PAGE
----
Dan Cruickshank is an architectural historian and television presenter. He is an Honorary Fellow of the Royal Institute of British Architects, a member of the Executive Committee of the Georgian Group, and on the Architectural Panel of the National Trust. His recent work includes the television programmes and accompanying books Around the World in 80 Treasures (2005) and Dan Cruickshank's Adventures in Architecture (2008). He lives in Spitalfields, London.
Author, Historian and Town Planner
Philip Davies is an historian, chartered town planner and author of 13 critically-acclaimed books, including best-selling works of travel, and architectural and social histories of London, India and the British Empire, as well as many articles.
A former Planning and Development Director of English Heritage, he has been in the forefront of managing change to many of Britain’s most important historic buildings and places. He has traveled extensively to over 120 countries in search of Britain’s overseas heritage. As a renowned international authority on British colonial history and architecture, he has been advising on the conservation-led regeneration of many overseas buildings and places, including Calcutta, Antigua, Valparaiso and Rangoon, where he helped to set up the Yangon Heritage Trust.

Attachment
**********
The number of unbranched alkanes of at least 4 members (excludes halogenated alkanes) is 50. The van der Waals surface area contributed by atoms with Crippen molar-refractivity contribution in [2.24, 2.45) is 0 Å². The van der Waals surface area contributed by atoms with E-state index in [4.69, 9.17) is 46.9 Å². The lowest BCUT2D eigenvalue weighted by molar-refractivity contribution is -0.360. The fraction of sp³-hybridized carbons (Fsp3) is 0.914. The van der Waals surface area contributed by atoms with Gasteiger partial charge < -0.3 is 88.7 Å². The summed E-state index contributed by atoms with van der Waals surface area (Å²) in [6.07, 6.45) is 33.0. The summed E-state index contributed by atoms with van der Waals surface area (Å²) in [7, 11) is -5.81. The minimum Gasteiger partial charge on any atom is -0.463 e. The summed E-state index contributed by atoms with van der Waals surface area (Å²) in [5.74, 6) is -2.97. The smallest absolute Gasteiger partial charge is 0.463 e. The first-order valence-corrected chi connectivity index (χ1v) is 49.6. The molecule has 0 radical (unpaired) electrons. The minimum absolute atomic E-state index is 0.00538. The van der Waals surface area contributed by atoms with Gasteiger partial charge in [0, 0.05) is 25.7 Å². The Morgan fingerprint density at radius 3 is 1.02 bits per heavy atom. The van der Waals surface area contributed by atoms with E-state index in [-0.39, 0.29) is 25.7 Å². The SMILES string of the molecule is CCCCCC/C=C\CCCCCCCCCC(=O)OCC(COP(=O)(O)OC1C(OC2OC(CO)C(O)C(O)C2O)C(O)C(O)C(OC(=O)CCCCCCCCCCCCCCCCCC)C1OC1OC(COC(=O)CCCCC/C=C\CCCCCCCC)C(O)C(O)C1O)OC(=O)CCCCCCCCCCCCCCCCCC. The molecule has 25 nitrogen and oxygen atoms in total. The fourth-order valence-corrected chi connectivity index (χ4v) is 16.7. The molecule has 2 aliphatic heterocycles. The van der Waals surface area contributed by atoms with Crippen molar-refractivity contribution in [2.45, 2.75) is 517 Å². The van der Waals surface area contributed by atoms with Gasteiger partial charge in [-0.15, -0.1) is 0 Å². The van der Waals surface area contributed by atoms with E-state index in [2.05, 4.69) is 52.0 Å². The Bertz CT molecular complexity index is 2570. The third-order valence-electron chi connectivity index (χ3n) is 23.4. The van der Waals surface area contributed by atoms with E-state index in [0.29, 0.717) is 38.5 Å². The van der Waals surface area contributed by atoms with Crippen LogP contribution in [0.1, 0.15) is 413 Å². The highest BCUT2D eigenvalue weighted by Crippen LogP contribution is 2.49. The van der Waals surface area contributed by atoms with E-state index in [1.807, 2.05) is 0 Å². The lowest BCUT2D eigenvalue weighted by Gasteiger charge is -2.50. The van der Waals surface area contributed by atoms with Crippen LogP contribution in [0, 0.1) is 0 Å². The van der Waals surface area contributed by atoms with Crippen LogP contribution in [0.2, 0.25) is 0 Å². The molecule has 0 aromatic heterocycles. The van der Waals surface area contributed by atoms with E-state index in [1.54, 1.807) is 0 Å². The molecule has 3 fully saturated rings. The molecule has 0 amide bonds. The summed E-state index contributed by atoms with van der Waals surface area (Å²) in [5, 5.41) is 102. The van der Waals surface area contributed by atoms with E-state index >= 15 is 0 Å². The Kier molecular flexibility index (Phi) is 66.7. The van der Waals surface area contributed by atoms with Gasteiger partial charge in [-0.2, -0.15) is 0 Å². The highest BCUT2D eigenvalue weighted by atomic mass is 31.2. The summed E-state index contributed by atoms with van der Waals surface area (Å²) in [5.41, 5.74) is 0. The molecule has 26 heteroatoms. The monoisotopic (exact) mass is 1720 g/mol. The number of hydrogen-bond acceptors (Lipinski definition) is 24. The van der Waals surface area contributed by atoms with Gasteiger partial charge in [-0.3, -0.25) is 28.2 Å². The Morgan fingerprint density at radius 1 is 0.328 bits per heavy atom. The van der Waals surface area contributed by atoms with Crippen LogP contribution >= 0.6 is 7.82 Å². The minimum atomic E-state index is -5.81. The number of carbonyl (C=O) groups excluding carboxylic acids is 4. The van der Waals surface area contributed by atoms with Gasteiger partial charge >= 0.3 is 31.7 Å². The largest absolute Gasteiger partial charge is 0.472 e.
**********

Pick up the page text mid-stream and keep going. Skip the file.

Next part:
Philip is a Fellow of the Royal Historical Society, a Fellow of the Society of Antiquaries and a Fellow of the Royal Asiatic Society. He is the founder and chair of the Commonwealth Heritage Forum.
Prof. Alan Forrest
Academic Historian and Napoleonic Expert
Alan Forrest is Emeritus Professor of History at the University of York. He has published widely on the history of the French Revolution and Empire and the history of war.
His publications include Napoleon’s Men: The Soldiers of the Revolution and Empire (London, 2002), The Legacy of the French Revolutionary Wars: The Nation-in-Arms in French Republican Memory (Cambridge, 2009), Napoleon (London, 2011), and Waterloo (Oxford, 2015), a study of the battle and its place in public memory.
His most recent book, The Death of the French Atlantic: Trade, War and Slavery in the Age of Revolution, will be published by Oxford University Press in February 2020. He is also general editor of a three-volume Cambridge History of the Napoleonic Wars, to be published in 2021.
In the realm of public history, he has served on scientific committees to plan the new museum and visitor centre on the Waterloo battlefield, opened for the Bicentenary in 2015, and to prepare a major exhibition on ‘Napoléon à Sainte-Hélène’ for the Musée de l’Armée in Paris in 2016.
Historian and economic and geopolitical adviser